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State Amendment One is a constitutional amendment that will appear on Alabama’s ballot this November which, if passed, would prohibit Alabama courts from considering “foreign laws” in their decisions. While Amendment One may not appear harmful on its face, the overly broad language and definition of “foreign laws” used in the text would have harmful unintended consequences for Alabama’s families and churches.  In their rush to write this amendment, Alabama lawmakers left out critically important provisions and exemptions for international adoptions, marriages of Alabama citizens performed overseas, and the religious freedom of churches to be governed by their by-laws and church rules.

Additionally, Alabama already prohibits foreign laws from superseding or infringing on the rights of our citizens.  State Amendment One would offer no additional protections – addressing a problem that doesn’t exist – while causing harm. Here’s what you need to know:

Amendment One Threatens Adoptions

Many churches and faith-based adoption agencies work hard to help place children orphaned overseas in good Christian homes here in the States and numerous families across Alabama have opened their hearts and homes to international adoptions.  Any international adoption involves engaging the legal systems of other countries.  Without an exemption for adoptions, the broad definition of “foreign laws” used in Amendment One would apply to foreign adoption laws, negating international adoptions in Alabama.  A similar law was struck down in Missouri for this very reason.

 Amendment One Threatens Marriage

There are a number of reasons Alabama citizens to be married overseas, including destination weddings, or because they are living abroad for missions work or their jobs.  When US citizens are married in other countries couples do not typically have to get re-married when they return to the states.  Marriages performed overseas using foreign laws are considered valid unless they otherwise violate US laws.  Amendment One provides no provisions for marriages of Alabama citizens performed overseas, invalidating international marriages.  This would create a legal nightmare not only for Alabama couples, but for how courts would arbitrate cases involving the children of parents married overseas, the death of a spouse, property questions and any number of other family law matters.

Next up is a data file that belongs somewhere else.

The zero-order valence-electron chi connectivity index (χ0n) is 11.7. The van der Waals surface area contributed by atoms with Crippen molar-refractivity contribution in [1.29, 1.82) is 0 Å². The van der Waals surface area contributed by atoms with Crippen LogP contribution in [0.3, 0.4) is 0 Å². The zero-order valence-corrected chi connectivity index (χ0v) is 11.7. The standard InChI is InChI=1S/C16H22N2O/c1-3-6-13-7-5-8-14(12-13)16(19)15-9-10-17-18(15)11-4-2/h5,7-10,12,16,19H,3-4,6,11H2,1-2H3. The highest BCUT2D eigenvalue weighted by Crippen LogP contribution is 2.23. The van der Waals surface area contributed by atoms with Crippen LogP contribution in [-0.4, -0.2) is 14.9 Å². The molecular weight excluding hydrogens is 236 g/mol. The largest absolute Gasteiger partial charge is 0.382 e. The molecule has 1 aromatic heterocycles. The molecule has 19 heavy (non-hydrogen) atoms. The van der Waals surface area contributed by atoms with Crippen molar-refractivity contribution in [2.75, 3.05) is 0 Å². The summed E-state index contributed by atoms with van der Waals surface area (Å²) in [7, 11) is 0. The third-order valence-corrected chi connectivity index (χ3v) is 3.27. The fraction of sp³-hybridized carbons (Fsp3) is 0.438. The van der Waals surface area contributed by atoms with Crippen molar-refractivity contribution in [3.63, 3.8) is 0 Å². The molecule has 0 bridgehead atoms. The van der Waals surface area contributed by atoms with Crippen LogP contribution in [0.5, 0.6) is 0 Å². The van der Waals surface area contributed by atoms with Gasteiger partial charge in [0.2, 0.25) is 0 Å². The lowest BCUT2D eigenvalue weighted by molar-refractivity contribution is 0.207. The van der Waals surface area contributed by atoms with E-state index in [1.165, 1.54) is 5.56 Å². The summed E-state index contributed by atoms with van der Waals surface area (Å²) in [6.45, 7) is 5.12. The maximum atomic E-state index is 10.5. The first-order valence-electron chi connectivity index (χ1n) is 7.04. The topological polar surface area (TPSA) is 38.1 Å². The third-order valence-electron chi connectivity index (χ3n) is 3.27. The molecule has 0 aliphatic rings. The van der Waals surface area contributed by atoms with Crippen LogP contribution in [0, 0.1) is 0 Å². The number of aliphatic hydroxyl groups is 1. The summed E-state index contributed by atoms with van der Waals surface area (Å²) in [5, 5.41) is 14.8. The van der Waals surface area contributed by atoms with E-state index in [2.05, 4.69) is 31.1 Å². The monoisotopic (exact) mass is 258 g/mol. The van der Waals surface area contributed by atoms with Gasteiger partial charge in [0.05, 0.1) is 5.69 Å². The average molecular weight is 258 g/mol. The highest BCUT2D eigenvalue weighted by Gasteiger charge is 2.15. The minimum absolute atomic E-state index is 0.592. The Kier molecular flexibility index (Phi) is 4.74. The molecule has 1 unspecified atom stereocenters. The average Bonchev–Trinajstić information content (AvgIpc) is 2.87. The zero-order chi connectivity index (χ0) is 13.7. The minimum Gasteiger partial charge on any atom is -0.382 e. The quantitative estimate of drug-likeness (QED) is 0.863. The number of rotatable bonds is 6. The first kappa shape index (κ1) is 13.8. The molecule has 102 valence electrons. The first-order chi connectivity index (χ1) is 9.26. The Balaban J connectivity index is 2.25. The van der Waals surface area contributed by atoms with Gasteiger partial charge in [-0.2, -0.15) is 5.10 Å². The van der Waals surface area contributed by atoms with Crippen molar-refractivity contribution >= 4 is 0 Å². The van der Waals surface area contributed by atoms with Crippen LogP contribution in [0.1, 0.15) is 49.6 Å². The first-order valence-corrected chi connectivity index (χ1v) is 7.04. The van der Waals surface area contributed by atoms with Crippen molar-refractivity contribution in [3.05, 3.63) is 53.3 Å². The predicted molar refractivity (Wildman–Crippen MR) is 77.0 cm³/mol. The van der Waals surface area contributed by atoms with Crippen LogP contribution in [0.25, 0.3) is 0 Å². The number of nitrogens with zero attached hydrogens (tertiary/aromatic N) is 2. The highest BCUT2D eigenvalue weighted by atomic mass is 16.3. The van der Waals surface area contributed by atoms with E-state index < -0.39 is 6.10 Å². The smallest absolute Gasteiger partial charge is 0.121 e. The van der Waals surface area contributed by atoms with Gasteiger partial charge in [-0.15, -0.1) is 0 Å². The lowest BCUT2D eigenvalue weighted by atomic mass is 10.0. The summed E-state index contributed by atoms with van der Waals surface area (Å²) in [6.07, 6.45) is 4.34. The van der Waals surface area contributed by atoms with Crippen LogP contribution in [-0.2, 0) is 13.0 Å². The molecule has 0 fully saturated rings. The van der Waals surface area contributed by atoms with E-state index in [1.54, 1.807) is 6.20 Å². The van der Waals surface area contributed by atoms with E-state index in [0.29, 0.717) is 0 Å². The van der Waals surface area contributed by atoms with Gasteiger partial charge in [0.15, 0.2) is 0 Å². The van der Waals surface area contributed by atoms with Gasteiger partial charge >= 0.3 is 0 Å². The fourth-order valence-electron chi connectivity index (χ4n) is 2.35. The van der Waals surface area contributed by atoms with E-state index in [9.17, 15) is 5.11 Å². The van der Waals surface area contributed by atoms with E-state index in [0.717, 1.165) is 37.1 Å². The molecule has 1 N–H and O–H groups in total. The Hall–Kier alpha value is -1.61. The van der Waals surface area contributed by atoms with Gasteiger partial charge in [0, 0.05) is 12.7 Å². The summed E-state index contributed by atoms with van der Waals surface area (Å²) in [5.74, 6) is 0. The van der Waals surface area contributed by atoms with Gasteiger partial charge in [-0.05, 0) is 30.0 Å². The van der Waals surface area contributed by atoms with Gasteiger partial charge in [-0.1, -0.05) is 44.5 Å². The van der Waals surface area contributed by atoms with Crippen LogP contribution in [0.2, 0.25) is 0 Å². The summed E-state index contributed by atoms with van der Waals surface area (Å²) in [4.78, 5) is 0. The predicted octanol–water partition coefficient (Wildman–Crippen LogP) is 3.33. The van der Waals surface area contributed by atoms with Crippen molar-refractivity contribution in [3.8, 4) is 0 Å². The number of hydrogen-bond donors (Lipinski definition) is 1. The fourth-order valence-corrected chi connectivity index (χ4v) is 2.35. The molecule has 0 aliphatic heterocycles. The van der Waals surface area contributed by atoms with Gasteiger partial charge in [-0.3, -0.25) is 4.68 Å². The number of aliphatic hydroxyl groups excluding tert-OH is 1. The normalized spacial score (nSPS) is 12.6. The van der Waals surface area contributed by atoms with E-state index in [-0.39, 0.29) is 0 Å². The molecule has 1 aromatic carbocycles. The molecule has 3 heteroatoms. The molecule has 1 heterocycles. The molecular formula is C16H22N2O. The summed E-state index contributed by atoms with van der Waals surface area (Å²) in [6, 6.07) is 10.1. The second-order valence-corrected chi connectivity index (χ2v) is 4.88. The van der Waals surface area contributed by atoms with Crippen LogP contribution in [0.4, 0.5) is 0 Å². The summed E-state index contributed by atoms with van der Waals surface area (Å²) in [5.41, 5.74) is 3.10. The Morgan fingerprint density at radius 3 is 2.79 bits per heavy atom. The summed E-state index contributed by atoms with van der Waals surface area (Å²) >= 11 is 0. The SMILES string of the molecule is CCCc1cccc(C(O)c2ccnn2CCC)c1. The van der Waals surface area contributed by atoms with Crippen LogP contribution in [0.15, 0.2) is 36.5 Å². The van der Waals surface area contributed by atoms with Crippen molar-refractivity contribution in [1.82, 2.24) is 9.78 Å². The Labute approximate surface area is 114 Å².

Amendment One Threatens Religious Liberty

The definition of “foreign laws” used in Amendment One is so poorly written and broad that it doesn’t just refer to the laws of other countries.  It would also apply to the by-laws and rules churches use to govern who they will hire or ordain.  One way to have prevented this is to insert language in the amendment stating:

This subsection shall not apply to a religious corporation, association, or society with respect to the individuals of a particular religion regarding matters that are purely ecclesiastical, to include but not be limited to matters of calling a pastor, excluding members from a church, electing church officers, matters concerning church bylaws, constitution, and doctrinal regulations and the conduct of other routine church business, where the jurisdiction of the church would be final and jurisdiction of the courts would be contrary to the First Amendment of the United States and the State of Alabama.

Unfortunately, the drafters of Amendment One did not include any such language, which means if Amendment One passes, churches will be restricted in how they govern themselves according to their beliefs.

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